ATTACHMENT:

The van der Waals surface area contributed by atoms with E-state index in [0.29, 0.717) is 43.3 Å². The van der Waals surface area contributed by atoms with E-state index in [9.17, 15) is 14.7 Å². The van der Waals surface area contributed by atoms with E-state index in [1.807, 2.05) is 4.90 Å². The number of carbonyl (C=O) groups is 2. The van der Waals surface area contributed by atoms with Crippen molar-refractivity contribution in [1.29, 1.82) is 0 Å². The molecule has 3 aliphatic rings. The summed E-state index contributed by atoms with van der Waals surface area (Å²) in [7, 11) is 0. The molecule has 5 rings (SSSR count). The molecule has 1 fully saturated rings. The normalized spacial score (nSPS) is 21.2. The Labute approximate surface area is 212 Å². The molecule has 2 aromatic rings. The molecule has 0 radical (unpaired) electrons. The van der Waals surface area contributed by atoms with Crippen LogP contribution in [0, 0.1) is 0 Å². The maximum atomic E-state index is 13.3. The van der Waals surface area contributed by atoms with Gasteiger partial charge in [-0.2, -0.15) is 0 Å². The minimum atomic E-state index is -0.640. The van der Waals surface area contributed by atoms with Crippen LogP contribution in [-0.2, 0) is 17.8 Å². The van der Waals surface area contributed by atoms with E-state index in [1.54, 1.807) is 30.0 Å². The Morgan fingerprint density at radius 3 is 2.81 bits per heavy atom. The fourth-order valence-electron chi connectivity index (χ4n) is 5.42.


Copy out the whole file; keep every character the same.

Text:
The van der Waals surface area contributed by atoms with E-state index in [0.29, 0.717) is 43.3 Å². The van der Waals surface area contributed by atoms with E-state index in [9.17, 15) is 14.7 Å². The van der Waals surface area contributed by atoms with E-state index in [1.807, 2.05) is 4.90 Å². The number of carbonyl (C=O) groups is 2. The van der Waals surface area contributed by atoms with Crippen molar-refractivity contribution in [1.29, 1.82) is 0 Å². The molecule has 3 aliphatic rings. The summed E-state index contributed by atoms with van der Waals surface area (Å²) in [7, 11) is 0. The molecule has 5 rings (SSSR count). The molecule has 1 fully saturated rings. The normalized spacial score (nSPS) is 21.2. The Labute approximate surface area is 212 Å². The molecule has 2 aromatic rings. The molecule has 0 radical (unpaired) electrons. The van der Waals surface area contributed by atoms with Crippen LogP contribution in [0, 0.1) is 0 Å². The maximum atomic E-state index is 13.3. The van der Waals surface area contributed by atoms with Gasteiger partial charge in [-0.2, -0.15) is 0 Å². The minimum atomic E-state index is -0.640. The van der Waals surface area contributed by atoms with Crippen LogP contribution in [-0.2, 0) is 17.8 Å². The van der Waals surface area contributed by atoms with E-state index in [1.54, 1.807) is 30.0 Å². The Morgan fingerprint density at radius 3 is 2.81 bits per heavy atom. The fourth-order valence-electron chi connectivity index (χ4n) is 5.42.